First Impressions · Two-Player Only · Wargame Garrison

What I Learned in my First Failure at Meltwater: A Game of Tactical Starvation

Since my friend added yet another game to our growing list of games needing a session report after the first play, it became apparent that I needed to hammer out another one quickly. This time the focus is on Meltwater: A Game of Tactical Starvation from the delightful Hollandspiele Games. Wow, this is a game that came out of nowhere for me, as I hadn’t even known of its existence until my friend told me about it. He kept trying to lure me with the name which, admittedly, is pretty fantastic. And tactical is definitely the name to suit the game, as there is a lot of short-term planning pivoting going on in this one.

After plays of games like 13 Days: The Cuban Missile Crisis and Twilight Struggle, we were ready for the standard factions of U.S. vs U.S.S.R., and per the “norm” my friend randomly was given the Russians. After his crushing victory in Twlight Struggle, it seemed like it would be time for him to ride that momentum to another victory. The first 1/2 game we played we missed a critical trait regarding the Dead hexes and how all adjacent hexes become Dirty – it explicitly states that when talking about the Attack action, but not when discussing the Doomsday Phase. However, back in the Overview it does mention that every adjacent hex to a Dead hex is Dirty, so we missed it. Still, I think an addendum in future printings would only benefit. After that missed rule was discovered, we reset and started over for real.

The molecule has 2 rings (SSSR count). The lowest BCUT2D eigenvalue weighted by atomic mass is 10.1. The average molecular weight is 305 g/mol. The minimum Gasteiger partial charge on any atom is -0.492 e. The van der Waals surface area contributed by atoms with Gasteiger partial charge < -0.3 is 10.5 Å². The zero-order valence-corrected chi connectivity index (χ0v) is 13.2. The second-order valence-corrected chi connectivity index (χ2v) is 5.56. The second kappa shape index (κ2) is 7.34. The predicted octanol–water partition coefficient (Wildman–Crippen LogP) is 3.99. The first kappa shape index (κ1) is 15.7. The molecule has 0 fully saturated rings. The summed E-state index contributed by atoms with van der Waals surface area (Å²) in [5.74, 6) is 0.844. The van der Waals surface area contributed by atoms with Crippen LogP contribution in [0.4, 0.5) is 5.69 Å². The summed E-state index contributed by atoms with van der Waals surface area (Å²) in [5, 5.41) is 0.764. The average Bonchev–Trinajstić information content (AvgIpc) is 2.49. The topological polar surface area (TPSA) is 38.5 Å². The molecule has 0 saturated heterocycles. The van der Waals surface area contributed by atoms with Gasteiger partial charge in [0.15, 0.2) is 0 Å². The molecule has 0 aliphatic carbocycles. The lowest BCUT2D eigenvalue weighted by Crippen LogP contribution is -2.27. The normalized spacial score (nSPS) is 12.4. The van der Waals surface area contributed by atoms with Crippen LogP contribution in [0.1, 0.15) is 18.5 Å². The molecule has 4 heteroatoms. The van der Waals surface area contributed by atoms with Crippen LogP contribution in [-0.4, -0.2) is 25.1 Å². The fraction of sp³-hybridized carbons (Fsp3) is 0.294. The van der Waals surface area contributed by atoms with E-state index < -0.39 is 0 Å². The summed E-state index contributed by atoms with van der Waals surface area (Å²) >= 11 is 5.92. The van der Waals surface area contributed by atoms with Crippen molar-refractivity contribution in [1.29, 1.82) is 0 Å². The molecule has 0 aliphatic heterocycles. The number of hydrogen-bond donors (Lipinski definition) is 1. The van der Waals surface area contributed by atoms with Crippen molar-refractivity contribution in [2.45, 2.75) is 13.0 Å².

And, well, I learned a few insights from that play.

Insight #1: If you fail to plan, you can plan on failing

The game might be tactical in nature, but you can still plan for the long-term. I did some really good things early in the game that I think were a strong benefit, but the real turning point came when I had too many people isolated and, ultimately, they got consumed by the overrun of Dead and Dirty hexes filling the board. I stopped having answers for anything the board, or my opponent, were doing and became completely reactionary in my efforts to stay alive longer. It is no surprise, therefore, that the game ended poorly for me even if it was “closer” than it probably should have been. You have plenty of open information in this game, and can see how the board will change at the end of your turn AND at the end of your opponent’s turn. Use that to your advantage for the entire game, not just the first 50%.

Insight #2: No Man is an Island, so Don’t Treat them as Such